I’m a big fan of automating builds. In non-trivial software, it becomes time consuming and error prone to build releases by hand. It’s a job for a machine. A machine can notice when you change things, and rebuild everything affected automatically, in a reliable way. It’s also a natural place to run all affected unit tests. Plus, in statically typed languages, just recompiling everything that depends on some piece of modified code will often be enough to point out problems (ie: the build breaks), but with a complex set of interelated projects, you’ll forget to compile all dependant projects every time.
Professionally, I’m a c# coder, and I use CruiseControl.net for automating builds. I use svn for my source control. I’ve extended CruiseControl slightly, to include a straightforward way of deploying builds. My extensions take an msi to be deployed, rename it to include the version/build number, zip it up into a similarly named zip file, and ftp it to a desired location. This goes well with a stupidly simple little web app I wrote called SimpleDeployPortal, which provides a web app interface to the folder to which you deploy, and maintains an xml version file that can be consumed by automated processes to figure out what versions of what apps are available through a particular portal instance. In turn, I have some c# libraries which help you implement auto-update for your apps, based on this portal with xml versions file approach. This is described further in The Wandering Developer Build Tools, and the source is on sourceforge. I have windows installers for all of this stuff, built and deployed using these tools, but unfortunately the bit on my website that displays the builds is broken at the moment. For what it’s worth, it’s here http://emlynoregan.com/Software.aspx, I’ll fix it eventually. But I digress.
CruiseControl.net has been annoying me. It conflates some problems, causing it to be cumbersome and inflexible. The one I’m most concerned with is that it makes you define a project by defining where it is in source control (a folder), defining where it is on your local drive (another folder), and basic autobuilding on seeing a change in source control, whereapon it gets the modified files and rebuilds.
Now, automating a build is a bit of work. The resulting configuration is large, complex, and requires maintaining. So you want to get maximum value out of it.
Unfortunately, cruisecontrol ties the build automation and syncing from source together, so you end up having something which only works based on the branches you have coded it to look at in source control, and also assumes it is building in a folder where you are not also developing.
How I think it should work:
The central thing is the local copy of source code. If I have a local copy of the source defined (ie: a folder where it can go), then I should be able to automate my build based on that alone. I should be able to define projects in there, based in sub folders. I should be able to define dependencies between projects (ie: project B depends on project A, so changes to A are also changes to B). The build tool should be able to see when relevant files change in the local copy, figuring out what projects are affected, coming up with a dependency sorted list of projects that require rebuilding. The build tool should be able to actually perform that rebuild if required.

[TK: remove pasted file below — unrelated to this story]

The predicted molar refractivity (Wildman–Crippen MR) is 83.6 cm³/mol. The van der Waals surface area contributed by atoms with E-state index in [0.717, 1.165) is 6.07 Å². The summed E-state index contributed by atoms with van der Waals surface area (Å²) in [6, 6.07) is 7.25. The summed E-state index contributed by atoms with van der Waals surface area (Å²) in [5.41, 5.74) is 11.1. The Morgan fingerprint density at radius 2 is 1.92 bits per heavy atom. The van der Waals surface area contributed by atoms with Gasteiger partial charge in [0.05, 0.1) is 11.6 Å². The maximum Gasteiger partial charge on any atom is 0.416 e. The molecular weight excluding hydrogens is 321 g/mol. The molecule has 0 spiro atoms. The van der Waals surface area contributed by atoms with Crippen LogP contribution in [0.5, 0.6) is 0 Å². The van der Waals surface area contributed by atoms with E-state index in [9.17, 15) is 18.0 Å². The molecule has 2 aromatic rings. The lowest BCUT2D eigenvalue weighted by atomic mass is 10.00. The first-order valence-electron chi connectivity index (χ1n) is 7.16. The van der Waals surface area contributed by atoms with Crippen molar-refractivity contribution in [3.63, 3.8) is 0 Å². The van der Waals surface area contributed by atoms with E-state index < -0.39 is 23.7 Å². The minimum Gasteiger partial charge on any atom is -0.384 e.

Separately, I should be able to define the relationship between the local copy and a source repository if I so desire. I should be able to break this into repository relevant projects, likely different (less finely grained) to the build automation projects. Here, there are no dependencies. For each project I should be able to define the local folder, and what branches are available (trunk, branches 1 to N, etc). There is then a separate location in source control for each branch for the project. Also, I need to be able to define various repository get profiles, which are a list of all desired projects, along with the branch to get for each project. Also, I need a service which can maintain synchronisation for a given build profile between the repository and the local folders, by getting changes from the repository when changes appear.
Now these two pieces, (source control -> local copy) and (local copy -> builds) are conceptually separate, and could be used in these separate use cases:
1: Production Build Machine: Simply pair the two pieces above. You define the repository get profiles to sync with the localcopy folder(s), and separately define the build projects (a directed graph of dependencies) to build. You rely on the detecting filesystem changes when new source comes from the repository, to make the two pieces interoperate.
2: Other Build Machines (eg: daily): Just like the production build machine, but you use a different set of compatible repository get profiles (eg: pointing at unstable dev branches of the repos). The build projects config is identical, can be used unchanged.
3: Development machine: You can use just the build projects stuff, with no repository sync. This gives you the same ability to build consistently, but based on your local changes. Also, it shouldn’t autobuild if it sees changes; it should require the developer to fire it off, but give prompting about what needs rebuilding.
4: Give me Build X: A system with a build machine and a web app. It allows users to specify a project that they want to build, and to choose the versions of the various projects in the repos to use. This machine then extracts all the code as required to somewhere appropriate, does the build (including all dependencies), and puts the result somewhere available to the web server, which can then provide it to the user.
And there are many other ways you could use this, I think.
A note: It might be a good idea to do the actual building via NAnt, that’s what it’s for after all.
That’ll do for now. But this beasty, it wants building.